U.S. v. JENSEN

No. 10-2388.

639 F.3d 802 (2011)

UNITED STATES of America, Plaintiff-Appellee, v. Thomas JENSEN, Defendant-Appellant.

United States Court of Appeals, Eighth Circuit.

Filed: May 11, 2011.


Attorney(s) appearing for the Case

Bruce Henry Ellison , argued, Rapid City, SD, for appellant.

Mark E. Salter , AUSA, argued, Sioux Falls, SD, for appellee.

Before LOKEN, MELLOY, and SHEPHERD, Circuit Judges.


MELLOY, Circuit Judge.

Thomas Jensen pleaded guilty to one count of mailing a threatening communication in violation of 18 U.S.C. § 876(c). As part of a plea agreement, the government and Jensen moved for a hearing pursuant to 18 U.S.C. § 4244(a) to determine if Jensen suffered from a mental disease or defect and should be provisionally sentenced to a suitable treatment facility in lieu of incarceration. See 18 U.S.C. § 4244(d). The district court denied the motion, interpreting § 4244 as involving issues of competency. The district court also denied a motion to reconsider as to this same issue.

On appeal, Jensen argues the district court's application of 18 U.S.C. § 4241 competency standards comprised error. The government joins Jensen's argument urging remand for a § 4244(a) hearing, and the issue is fully preserved for our review. Because § 4244 involves mental-health issues separate from questions of competency and because § 4244 serves purposes independent from the competency provisions of § 4241, we agree with the parties, reverse the judgment of the district court, and remand for further proceedings. Given our disposition of this issue, we do not address other sentencing-related issues Jensen raises on appeal.

I.

While on supervised release following a term of incarceration for assaulting a federal officer, Jensen sent threatening communications to his former attorney. His supervised release was revoked, and he completed an additional term of incarceration. While incarcerated and following his release, he sent additional threatening communications to his former attorney and former probation officer. The communications not only included threats towards these victims, but reflected efforts to discover information about the victims' families and suggested Jensen was not a stable person.

After the government brought the current charges against Jensen, defense and government mental-health professionals examined Jensen and proffered reports concerning his mental status at the time of the offense, his competency for standing trial or entering a plea, and his general mental-health diagnoses. His diagnoses were mixed, with some professionals diagnosing him as suffering from multiple identifiable conditions, including schizophrenia, and others diagnosing him as suffering from other illnesses that could not be determined. All of the mental-health professionals (a psychiatrist, a neuropsychologist, and a psychologist), however, concluded he suffered from multiple and layered impairments caused by a range of factors including a genetic predisposition towards mental illness, severe closed-head trauma, learning disabilities, and permanent effects from long-term substance abuse.

The government's own expert stated unequivocally that the Bureau of Prisons would not adequately address Jensen's mental-health needs. The government expert recommended Jensen be placed specifically in the "Level IV" federal mental-health treatment facility in Springfield, Missouri. All of the experts agreed that Jensen suffered from a mental illness and required treatment rather than incarceration. The Assistant United States Attorney and defense counsel agreed.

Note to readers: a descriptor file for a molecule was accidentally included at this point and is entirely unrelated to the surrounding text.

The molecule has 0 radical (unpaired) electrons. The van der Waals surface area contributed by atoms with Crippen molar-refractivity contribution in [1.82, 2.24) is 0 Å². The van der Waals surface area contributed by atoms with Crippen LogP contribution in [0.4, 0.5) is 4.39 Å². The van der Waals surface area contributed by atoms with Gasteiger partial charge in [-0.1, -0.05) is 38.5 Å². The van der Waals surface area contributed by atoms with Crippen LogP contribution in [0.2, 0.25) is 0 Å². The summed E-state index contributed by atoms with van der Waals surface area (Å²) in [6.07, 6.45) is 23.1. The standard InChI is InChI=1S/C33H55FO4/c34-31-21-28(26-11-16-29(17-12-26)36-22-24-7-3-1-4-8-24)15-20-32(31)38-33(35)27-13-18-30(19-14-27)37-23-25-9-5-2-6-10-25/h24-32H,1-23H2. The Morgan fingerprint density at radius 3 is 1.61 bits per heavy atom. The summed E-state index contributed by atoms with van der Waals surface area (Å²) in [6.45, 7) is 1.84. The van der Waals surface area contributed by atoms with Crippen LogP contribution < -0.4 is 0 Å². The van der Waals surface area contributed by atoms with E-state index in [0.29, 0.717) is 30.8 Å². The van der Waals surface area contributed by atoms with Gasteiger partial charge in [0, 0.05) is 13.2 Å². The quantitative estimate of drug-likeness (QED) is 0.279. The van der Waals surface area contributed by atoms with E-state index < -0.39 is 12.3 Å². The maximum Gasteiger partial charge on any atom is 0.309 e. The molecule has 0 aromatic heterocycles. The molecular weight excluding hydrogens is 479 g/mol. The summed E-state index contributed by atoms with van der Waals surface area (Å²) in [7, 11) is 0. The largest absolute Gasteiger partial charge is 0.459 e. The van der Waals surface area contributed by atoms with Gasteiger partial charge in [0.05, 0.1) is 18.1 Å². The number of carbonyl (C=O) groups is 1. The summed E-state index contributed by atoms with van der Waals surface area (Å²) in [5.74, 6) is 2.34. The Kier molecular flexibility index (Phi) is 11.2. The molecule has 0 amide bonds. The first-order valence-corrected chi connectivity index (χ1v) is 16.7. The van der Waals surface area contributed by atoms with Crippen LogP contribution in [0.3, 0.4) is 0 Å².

Initially, Jensen's mental health was the focus of a motion to suppress certain evidence and statements. Jensen alleged specifically that he had not knowingly and voluntarily waived his Miranda1 rights and had been unable to comply peacefully with a search warrant. Shortly before trial, a magistrate judge rejected the motions to suppress. Jensen and the government entered into the plea agreement eleven days later, and Jensen did not object to the magistrate judge's ruling. In the agreement, the government stated that it would request a § 4244(a) hearing regarding the need for treatment in lieu of incarceration.

After Jensen entered his plea, the parties moved for a mental-illness evidentiary hearing pursuant to 18 U.S.C. § 4244(a), which provides:

§ 4244. Hospitalization of a convicted person suffering from mental disease or defect (a) Motion to determine present mental condition of convicted defendant.—A defendant found guilty of an offense, or the attorney for the Government, may, within ten days after the defendant is found guilty, and prior to the time the defendant is sentenced, file a motion for a hearing on the present mental condition of the defendant if the motion is supported by substantial information indicating that the defendant may presently be suffering from a mental disease or defect for the treatment of which he is in need of custody for care or treatment in a suitable facility. The court shall grant the motion, or at any time prior to the sentencing of the defendant shall order such a hearing on its own motion, if it is of the opinion that there is reasonable cause to believe that the defendant may presently be suffering from a mental disease or defect for the treatment of which he is in need of custody for care or treatment in a suitable facility.

(Emphasis added).

The materials provided to the district court with the joint motion for the § 4244(a) hearing, including the experts' reports, contained "substantial information indicating that the defendant may presently be suffering from a mental disease or defect for the treatment of which he is in need of custody for care or treatment in a suitable facility." Id. We believe the record strongly suggests there was "reasonable cause to believe that the defendant may presently be suffering from a mental disease or defect for the treatment of which he is in need of custody for care or treatment in a suitable facility." Id. Further, the district court expressly noted that Jensen suffered mental "impairments." As such, the statute on its face required the court to order a hearing in this situation. Id. (stating that upon a showing of reasonable cause, "[t]he court shall grant the motion") (emphasis added).